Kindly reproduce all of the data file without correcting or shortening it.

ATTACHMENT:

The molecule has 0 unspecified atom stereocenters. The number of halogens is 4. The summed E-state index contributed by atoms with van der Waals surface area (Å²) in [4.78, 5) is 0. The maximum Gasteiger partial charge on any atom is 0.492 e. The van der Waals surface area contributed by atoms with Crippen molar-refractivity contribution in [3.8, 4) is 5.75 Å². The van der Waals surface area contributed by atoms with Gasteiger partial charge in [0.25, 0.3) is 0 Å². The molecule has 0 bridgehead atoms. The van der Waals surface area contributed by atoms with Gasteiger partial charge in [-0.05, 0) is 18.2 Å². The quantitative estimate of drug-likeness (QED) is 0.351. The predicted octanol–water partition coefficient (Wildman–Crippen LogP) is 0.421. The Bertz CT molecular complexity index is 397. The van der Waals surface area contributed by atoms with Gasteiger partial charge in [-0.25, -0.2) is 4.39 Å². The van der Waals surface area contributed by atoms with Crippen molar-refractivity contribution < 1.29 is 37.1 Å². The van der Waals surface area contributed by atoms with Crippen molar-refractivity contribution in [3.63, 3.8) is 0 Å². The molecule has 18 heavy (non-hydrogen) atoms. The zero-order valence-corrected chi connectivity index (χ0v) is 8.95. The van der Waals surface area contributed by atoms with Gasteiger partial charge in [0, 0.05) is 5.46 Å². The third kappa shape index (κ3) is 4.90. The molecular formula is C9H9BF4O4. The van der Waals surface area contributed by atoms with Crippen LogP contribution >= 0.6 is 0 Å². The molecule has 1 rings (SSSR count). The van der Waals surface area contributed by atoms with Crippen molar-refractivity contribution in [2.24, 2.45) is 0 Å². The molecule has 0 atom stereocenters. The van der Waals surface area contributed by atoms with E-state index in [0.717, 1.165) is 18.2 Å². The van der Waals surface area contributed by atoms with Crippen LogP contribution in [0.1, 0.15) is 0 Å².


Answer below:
The molecule has 0 unspecified atom stereocenters. The number of halogens is 4. The summed E-state index contributed by atoms with van der Waals surface area (Å²) in [4.78, 5) is 0. The maximum Gasteiger partial charge on any atom is 0.492 e. The van der Waals surface area contributed by atoms with Crippen molar-refractivity contribution in [3.8, 4) is 5.75 Å². The van der Waals surface area contributed by atoms with Gasteiger partial charge in [0.25, 0.3) is 0 Å². The molecule has 0 bridgehead atoms. The van der Waals surface area contributed by atoms with Gasteiger partial charge in [-0.05, 0) is 18.2 Å². The quantitative estimate of drug-likeness (QED) is 0.351. The predicted octanol–water partition coefficient (Wildman–Crippen LogP) is 0.421. The Bertz CT molecular complexity index is 397. The van der Waals surface area contributed by atoms with Gasteiger partial charge in [-0.25, -0.2) is 4.39 Å². The van der Waals surface area contributed by atoms with Crippen molar-refractivity contribution < 1.29 is 37.1 Å². The van der Waals surface area contributed by atoms with Crippen molar-refractivity contribution in [3.63, 3.8) is 0 Å². The molecule has 18 heavy (non-hydrogen) atoms. The zero-order valence-corrected chi connectivity index (χ0v) is 8.95. The van der Waals surface area contributed by atoms with Gasteiger partial charge in [0, 0.05) is 5.46 Å². The third kappa shape index (κ3) is 4.90. The molecular formula is C9H9BF4O4. The van der Waals surface area contributed by atoms with Crippen LogP contribution >= 0.6 is 0 Å². The molecule has 1 rings (SSSR count). The van der Waals surface area contributed by atoms with Crippen molar-refractivity contribution in [2.24, 2.45) is 0 Å². The molecule has 0 atom stereocenters. The van der Waals surface area contributed by atoms with E-state index in [0.717, 1.165) is 18.2 Å². The van der Waals surface area contributed by atoms with Crippen LogP contribution in [0.1, 0.15) is 0 Å².